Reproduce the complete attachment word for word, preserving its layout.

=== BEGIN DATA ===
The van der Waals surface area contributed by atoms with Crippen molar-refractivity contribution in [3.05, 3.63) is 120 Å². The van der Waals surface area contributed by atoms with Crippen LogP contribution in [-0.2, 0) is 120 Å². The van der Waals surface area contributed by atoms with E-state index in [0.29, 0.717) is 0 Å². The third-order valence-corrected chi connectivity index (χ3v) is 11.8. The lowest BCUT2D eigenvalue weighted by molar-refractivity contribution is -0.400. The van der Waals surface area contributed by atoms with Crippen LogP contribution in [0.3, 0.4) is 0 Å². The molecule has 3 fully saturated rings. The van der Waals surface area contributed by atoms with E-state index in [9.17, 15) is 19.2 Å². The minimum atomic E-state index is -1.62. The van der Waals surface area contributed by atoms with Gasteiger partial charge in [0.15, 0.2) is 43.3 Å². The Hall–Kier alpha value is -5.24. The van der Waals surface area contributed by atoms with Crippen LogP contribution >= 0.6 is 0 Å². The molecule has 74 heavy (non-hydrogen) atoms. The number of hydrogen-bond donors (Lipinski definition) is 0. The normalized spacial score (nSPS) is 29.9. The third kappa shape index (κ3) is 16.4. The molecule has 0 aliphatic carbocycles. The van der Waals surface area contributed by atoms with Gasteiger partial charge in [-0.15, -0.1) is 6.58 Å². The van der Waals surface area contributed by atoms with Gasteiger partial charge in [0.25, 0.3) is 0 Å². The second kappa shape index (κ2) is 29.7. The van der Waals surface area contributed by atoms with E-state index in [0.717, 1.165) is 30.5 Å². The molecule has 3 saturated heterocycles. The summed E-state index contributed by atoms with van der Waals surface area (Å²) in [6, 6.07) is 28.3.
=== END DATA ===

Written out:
The van der Waals surface area contributed by atoms with Crippen molar-refractivity contribution in [3.05, 3.63) is 120 Å². The van der Waals surface area contributed by atoms with Crippen LogP contribution in [-0.2, 0) is 120 Å². The van der Waals surface area contributed by atoms with E-state index in [0.29, 0.717) is 0 Å². The third-order valence-corrected chi connectivity index (χ3v) is 11.8. The lowest BCUT2D eigenvalue weighted by molar-refractivity contribution is -0.400. The van der Waals surface area contributed by atoms with Crippen LogP contribution in [0.3, 0.4) is 0 Å². The molecule has 3 fully saturated rings. The van der Waals surface area contributed by atoms with E-state index in [9.17, 15) is 19.2 Å². The minimum atomic E-state index is -1.62. The van der Waals surface area contributed by atoms with Gasteiger partial charge in [0.15, 0.2) is 43.3 Å². The Hall–Kier alpha value is -5.24. The van der Waals surface area contributed by atoms with Crippen LogP contribution >= 0.6 is 0 Å². The molecule has 74 heavy (non-hydrogen) atoms. The number of hydrogen-bond donors (Lipinski definition) is 0. The normalized spacial score (nSPS) is 29.9. The third kappa shape index (κ3) is 16.4. The molecule has 0 aliphatic carbocycles. The van der Waals surface area contributed by atoms with Gasteiger partial charge in [-0.15, -0.1) is 6.58 Å². The van der Waals surface area contributed by atoms with Gasteiger partial charge in [0.25, 0.3) is 0 Å². The second kappa shape index (κ2) is 29.7. The van der Waals surface area contributed by atoms with E-state index in [0.717, 1.165) is 30.5 Å². The molecule has 3 saturated heterocycles. The summed E-state index contributed by atoms with van der Waals surface area (Å²) in [6, 6.07) is 28.3.